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REVIEW ARTICLE
Year : 2021  |  Volume : 10  |  Issue : 4  |  Page : 15-23

Respiratory system-the port of entry of SARS-COV-2 with special reference to aerosol management


1 Department of Anaesthesia and Intensive Care, Narayana Institute of Cardiac Sciences, Bengaluru, Karnataka
2 Narayana Health Foundations, Narayana Institute of Allied Health Sciences, Narayana Health City, Bengaluru, Karnataka, India
3 Department of Respiratory Therapy, Narayana Institute of Allied Health Sciences, Narayana Health City, Bengaluru, Karnataka, India

Correspondence Address:
Dr. Muralidhar Kanchi
Department of Anaesthesia and Intensive Care, Narayana Institute of Cardiac Sciences, Narayana Health City, Bengaluru, Karnataka, India; Department of International Health, University of Minnesota, USA; Indian College of Anaesthesiologists, New Delhi, India; Narayana Hrudayalaya Institute of Allied Health Sciences, Bengaluru, Karnataka, India

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Source of Support: None, Conflict of Interest: None


DOI: 10.4103/ijrc.ijrc_131_20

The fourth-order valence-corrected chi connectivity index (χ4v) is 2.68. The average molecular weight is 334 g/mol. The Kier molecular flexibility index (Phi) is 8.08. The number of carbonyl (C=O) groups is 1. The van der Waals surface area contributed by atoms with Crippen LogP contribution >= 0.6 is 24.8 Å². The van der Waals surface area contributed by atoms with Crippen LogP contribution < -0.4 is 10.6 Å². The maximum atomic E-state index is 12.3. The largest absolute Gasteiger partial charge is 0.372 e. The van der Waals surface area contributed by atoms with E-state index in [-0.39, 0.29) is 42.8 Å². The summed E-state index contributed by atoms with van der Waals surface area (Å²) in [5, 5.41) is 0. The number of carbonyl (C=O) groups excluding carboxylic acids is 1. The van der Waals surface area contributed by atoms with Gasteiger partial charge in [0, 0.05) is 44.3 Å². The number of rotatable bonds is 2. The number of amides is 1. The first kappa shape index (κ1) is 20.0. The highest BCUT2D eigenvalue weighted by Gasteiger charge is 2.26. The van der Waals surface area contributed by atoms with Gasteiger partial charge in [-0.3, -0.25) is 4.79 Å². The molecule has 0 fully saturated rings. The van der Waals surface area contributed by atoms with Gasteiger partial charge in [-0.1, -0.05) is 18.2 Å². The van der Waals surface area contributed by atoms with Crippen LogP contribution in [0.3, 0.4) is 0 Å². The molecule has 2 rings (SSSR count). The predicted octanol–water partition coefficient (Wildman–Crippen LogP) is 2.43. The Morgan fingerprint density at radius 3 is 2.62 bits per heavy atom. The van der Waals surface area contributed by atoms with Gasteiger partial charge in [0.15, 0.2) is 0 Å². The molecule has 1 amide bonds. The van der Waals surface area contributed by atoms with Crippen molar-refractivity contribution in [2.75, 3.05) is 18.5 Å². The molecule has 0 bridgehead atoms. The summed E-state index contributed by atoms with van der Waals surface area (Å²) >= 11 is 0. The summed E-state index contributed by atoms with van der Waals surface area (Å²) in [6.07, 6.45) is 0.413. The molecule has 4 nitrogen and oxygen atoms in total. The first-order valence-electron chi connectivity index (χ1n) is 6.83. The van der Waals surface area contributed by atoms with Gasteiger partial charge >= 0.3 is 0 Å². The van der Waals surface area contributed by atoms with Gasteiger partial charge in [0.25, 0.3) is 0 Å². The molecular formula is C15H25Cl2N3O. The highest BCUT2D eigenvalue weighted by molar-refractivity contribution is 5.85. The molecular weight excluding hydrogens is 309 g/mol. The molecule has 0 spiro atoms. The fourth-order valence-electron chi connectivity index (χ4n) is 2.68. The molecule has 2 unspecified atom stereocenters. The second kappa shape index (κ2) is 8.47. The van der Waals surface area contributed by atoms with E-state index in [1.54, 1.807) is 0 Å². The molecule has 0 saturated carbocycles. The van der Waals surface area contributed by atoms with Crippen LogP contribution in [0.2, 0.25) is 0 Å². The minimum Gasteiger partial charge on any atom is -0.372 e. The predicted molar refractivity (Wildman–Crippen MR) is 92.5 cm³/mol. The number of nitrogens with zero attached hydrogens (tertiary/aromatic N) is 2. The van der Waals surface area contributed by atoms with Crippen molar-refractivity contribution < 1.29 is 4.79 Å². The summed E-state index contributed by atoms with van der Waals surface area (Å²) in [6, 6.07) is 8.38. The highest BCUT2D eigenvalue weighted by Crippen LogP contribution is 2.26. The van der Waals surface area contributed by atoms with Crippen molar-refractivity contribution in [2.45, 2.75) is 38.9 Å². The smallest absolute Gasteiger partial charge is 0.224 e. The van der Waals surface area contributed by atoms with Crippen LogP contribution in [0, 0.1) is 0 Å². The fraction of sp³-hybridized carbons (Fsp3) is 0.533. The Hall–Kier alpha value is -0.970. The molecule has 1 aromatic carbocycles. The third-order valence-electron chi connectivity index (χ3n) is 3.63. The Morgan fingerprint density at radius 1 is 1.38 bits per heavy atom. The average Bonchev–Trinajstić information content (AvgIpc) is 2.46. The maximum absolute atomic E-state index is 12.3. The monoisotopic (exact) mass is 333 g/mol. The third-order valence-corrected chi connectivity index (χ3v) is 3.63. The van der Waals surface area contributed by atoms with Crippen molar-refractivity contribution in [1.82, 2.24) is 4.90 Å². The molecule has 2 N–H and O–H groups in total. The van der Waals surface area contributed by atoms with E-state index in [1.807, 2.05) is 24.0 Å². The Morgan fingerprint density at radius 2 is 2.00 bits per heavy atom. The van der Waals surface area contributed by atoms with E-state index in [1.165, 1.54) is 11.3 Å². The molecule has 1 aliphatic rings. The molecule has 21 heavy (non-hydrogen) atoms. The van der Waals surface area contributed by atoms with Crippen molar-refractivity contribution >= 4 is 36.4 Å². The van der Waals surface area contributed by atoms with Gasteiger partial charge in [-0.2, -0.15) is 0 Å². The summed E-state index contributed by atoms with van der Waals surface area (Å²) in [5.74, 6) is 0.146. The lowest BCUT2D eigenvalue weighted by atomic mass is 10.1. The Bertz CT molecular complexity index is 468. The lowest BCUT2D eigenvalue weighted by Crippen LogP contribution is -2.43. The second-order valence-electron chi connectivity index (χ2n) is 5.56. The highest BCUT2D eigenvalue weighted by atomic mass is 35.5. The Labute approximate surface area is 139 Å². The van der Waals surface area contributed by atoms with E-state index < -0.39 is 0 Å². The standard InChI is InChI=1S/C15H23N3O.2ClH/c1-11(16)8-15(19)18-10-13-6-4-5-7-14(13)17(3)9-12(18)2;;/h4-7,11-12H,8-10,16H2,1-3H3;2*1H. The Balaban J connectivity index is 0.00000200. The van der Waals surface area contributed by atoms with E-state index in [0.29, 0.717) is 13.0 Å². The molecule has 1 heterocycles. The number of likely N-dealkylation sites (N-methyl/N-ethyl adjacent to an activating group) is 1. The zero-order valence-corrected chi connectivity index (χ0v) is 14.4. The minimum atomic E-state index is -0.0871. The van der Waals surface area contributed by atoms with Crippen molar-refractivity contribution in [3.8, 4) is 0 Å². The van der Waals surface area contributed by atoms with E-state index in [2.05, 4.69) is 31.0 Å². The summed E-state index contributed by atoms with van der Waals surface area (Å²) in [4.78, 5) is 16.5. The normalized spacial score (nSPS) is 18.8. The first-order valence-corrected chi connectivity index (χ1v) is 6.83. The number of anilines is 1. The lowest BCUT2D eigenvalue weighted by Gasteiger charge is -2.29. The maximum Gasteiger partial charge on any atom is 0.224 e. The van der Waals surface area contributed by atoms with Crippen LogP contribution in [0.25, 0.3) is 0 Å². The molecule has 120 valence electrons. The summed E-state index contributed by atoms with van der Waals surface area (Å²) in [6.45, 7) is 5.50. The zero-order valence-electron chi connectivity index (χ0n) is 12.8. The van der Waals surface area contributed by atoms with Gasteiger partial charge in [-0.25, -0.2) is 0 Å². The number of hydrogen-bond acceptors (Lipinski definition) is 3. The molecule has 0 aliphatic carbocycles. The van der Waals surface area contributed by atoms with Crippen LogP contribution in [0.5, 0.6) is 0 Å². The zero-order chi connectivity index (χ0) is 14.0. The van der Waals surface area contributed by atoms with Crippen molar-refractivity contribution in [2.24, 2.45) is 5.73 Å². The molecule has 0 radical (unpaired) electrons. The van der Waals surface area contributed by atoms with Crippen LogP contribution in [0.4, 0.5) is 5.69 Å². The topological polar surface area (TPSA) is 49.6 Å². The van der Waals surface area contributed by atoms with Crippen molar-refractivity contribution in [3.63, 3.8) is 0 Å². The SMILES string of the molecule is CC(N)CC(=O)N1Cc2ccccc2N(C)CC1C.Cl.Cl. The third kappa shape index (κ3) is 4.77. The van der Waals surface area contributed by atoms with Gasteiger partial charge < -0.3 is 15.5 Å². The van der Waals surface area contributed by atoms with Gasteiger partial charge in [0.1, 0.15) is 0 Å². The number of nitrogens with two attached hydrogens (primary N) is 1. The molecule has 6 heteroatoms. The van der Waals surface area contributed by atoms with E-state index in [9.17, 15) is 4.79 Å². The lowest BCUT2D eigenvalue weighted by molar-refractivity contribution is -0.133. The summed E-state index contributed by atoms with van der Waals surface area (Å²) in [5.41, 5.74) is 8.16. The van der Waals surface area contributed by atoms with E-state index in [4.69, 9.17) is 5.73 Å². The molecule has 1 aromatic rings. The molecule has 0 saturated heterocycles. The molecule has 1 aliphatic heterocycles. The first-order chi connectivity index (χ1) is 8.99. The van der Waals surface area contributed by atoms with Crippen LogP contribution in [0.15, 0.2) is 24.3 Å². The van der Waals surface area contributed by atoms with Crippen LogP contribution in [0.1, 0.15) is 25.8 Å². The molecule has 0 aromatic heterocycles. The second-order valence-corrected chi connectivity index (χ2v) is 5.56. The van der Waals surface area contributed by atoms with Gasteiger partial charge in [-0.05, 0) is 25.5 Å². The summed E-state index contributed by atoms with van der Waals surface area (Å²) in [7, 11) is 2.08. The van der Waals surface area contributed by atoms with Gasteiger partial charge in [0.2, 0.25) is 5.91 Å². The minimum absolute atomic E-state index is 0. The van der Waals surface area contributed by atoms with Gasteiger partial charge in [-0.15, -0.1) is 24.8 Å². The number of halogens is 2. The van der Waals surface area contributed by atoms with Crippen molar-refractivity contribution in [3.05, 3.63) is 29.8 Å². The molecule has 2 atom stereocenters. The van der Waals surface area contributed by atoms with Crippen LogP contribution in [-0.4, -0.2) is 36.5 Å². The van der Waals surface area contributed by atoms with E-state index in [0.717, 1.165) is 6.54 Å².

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The outbreak of novel coronavirus disease (COVID-19) caused by the severe acute respiratory syndrome coronavirus-2 (SARS-CoV-2) has led to a global pandemic of unprecedented proportions. Management of patients infected with COVID-19 has led to a great risk of hospital-based transmission of infection to health-care professionals (HCPs). The HCPs at various levels in a multispecialty health-care setup are at risk of contracting the virus. Those who are involved with performing or assisting in aerosol-generating procedures (AGPs) have a potentially higher risk of developing the infection. The AGPs involve a wide range of procedures such as pulmonary function testing, high-flow oxygen administration, endotracheal intubation, nebulization, application of ventilators, weaning and extubation, bronchoscopy, tracheostomy, and cardiopulmonary resuscitation. Hence, understanding the overall nature of the disease is of vital importance to develop preventive strategies to reduce transmission of the virus through aerosols. This review article intends to elucidate the port of entry associated with SARS-CoV-2 infection and its spread through the AGPs. We also intend to focus on methods to prevent aerosol-related transmission of infection to HCPs by illustrating clinically practiced evidence-based protocol followed in our multispecialty health-care setup.


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